I haven't seen this since it came out, but I remember that it was very good. Some scenes seem to be leftover from 400 BLOWS, having read the original script. One of his more charming films, Truffaut had a way with kids. Perhaps because he was always a kid at heart.
"If children had the right to vote, they would have better schools." In the snapshot-like memories of childhood, Truffaut finds what Fellini found at the end of La Dolce Vita: the redeeming power of children. A priceless reminder of the beauty, innocence, and joy of the children's world and why it needs to be protected. · Film was invented for scenes like the one in the window-sill with the toddler and the cat.
[Cinémathèque PT #130: 35 mm] Saw this with Eva Truffaut on the actual screening. How rad is that? It's a decent film. Is this the one where a baby falls off a tall building? Putain, that sequence both amused and scared the hell out of me. That's directing 101.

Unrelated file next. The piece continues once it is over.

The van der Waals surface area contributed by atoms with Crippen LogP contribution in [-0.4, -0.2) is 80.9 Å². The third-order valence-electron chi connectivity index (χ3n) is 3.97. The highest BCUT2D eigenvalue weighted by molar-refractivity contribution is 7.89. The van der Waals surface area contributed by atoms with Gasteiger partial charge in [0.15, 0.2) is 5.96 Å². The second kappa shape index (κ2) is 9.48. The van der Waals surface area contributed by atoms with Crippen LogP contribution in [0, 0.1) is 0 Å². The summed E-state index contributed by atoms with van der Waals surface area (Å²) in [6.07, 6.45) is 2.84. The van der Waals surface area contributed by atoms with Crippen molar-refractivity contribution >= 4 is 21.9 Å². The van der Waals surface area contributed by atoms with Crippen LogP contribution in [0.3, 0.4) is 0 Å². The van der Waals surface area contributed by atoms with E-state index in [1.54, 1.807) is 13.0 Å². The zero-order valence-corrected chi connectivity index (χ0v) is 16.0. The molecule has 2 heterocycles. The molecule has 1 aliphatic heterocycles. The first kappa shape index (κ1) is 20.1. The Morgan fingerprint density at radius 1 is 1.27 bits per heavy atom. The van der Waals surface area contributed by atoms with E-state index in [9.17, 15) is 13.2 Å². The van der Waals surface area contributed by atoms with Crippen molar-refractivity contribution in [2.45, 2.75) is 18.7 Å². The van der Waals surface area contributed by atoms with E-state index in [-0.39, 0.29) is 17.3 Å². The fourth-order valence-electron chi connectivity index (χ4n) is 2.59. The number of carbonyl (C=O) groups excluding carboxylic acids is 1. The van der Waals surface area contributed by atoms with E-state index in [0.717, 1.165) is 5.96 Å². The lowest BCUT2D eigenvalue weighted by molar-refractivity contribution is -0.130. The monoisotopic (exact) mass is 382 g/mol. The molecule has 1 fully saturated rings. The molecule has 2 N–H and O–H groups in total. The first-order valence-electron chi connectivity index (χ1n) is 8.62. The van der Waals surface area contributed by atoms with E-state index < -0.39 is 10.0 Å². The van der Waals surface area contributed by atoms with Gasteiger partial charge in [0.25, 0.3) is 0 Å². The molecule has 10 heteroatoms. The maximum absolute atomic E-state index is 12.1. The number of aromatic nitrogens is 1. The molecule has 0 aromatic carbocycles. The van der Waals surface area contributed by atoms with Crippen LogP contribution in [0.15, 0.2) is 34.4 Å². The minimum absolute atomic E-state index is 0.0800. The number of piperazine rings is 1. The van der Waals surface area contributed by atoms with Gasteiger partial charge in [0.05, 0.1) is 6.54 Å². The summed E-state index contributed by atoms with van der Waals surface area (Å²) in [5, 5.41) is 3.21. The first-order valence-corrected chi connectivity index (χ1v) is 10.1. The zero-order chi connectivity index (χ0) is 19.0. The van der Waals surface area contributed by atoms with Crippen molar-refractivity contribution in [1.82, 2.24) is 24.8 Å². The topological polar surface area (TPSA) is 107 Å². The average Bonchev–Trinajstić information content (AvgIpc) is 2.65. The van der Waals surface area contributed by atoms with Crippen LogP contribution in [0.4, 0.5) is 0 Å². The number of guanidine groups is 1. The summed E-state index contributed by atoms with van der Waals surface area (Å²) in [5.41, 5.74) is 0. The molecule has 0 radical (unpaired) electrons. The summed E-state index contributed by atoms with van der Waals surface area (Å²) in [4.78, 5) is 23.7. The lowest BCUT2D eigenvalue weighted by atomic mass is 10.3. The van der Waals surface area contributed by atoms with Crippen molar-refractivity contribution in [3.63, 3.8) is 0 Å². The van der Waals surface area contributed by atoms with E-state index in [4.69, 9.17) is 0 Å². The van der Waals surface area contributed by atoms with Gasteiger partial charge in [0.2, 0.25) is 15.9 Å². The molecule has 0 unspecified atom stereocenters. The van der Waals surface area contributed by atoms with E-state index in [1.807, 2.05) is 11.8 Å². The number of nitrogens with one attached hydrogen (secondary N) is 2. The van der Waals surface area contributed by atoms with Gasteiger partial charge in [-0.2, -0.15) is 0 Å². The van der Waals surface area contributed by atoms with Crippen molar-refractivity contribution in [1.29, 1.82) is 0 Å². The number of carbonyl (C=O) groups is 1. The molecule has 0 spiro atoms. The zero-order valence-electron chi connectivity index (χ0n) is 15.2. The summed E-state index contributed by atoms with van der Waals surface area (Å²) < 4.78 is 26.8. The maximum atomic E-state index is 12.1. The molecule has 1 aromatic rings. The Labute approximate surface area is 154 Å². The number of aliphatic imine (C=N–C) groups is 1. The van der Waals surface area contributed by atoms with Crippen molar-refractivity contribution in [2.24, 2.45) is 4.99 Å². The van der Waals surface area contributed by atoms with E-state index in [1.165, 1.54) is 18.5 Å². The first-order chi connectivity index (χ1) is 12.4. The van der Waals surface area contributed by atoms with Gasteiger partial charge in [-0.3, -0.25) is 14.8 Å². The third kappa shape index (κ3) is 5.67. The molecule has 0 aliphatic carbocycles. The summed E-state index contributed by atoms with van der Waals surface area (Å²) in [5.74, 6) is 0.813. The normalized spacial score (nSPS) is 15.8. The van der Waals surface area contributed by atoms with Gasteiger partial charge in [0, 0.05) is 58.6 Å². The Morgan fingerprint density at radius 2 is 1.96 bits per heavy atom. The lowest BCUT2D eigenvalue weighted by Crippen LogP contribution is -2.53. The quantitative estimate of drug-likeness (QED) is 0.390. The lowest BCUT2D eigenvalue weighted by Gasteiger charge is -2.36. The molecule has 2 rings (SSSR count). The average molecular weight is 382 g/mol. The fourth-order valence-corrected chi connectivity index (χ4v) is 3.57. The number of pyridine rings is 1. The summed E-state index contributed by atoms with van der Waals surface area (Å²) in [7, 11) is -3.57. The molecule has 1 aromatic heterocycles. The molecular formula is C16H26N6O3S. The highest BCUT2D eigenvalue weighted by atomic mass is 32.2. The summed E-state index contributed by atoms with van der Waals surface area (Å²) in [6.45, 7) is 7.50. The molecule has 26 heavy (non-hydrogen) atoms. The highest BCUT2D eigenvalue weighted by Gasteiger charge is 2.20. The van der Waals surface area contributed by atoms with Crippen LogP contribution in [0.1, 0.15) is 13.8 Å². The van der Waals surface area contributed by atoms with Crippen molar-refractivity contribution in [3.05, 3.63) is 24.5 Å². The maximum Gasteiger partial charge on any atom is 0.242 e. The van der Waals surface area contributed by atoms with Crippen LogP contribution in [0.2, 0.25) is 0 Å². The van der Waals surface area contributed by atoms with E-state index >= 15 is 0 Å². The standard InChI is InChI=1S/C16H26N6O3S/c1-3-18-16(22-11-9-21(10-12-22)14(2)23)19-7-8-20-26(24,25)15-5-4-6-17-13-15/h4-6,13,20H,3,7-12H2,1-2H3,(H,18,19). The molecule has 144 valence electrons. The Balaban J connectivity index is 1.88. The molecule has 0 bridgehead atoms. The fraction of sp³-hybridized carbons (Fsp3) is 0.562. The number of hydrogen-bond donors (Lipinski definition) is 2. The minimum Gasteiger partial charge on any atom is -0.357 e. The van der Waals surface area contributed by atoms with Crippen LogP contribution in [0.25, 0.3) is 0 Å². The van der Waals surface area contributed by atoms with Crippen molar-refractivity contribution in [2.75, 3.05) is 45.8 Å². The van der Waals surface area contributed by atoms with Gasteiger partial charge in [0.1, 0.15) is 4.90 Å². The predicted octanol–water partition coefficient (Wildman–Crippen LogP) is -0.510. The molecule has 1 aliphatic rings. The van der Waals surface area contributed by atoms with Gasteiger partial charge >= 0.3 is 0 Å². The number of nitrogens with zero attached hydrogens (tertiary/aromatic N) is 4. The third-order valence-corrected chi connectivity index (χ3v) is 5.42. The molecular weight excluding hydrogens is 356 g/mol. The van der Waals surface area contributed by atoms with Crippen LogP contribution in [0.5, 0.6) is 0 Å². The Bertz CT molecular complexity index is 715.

this special film understands children. 'children have grace' as one mom said. it deals with the frustrations and the joyful moments, spontaneously. but the coup de grâce, for me, is that it incites ours childhood memories, pains and joys. we see ourselves, children we knew in school or the neighborhood. it is very intimate and magical in a lot of moments
Muchas películas sobre personajes infantiles se han realizado en el cine, teniendo como tema o contexto central la guerra, la orfandad, crisis familiares, etc., pero pocas se han dedicado a usar como tema central la infancia en sí. Este filme es eso, siendo las ocurrencias de un grupo de niños el gran atractivo. Temas tan maduros como la sexualidad son tratadas desde la inocencia. Los grandes son incluso infantiles.
This is a pleasant enough film about children being children. I enjoyed the rather plotness non-narrative structuring, but unlike other semi-neorealist films this one failed to really move me, nice scenes, lots of memorable moments but... but...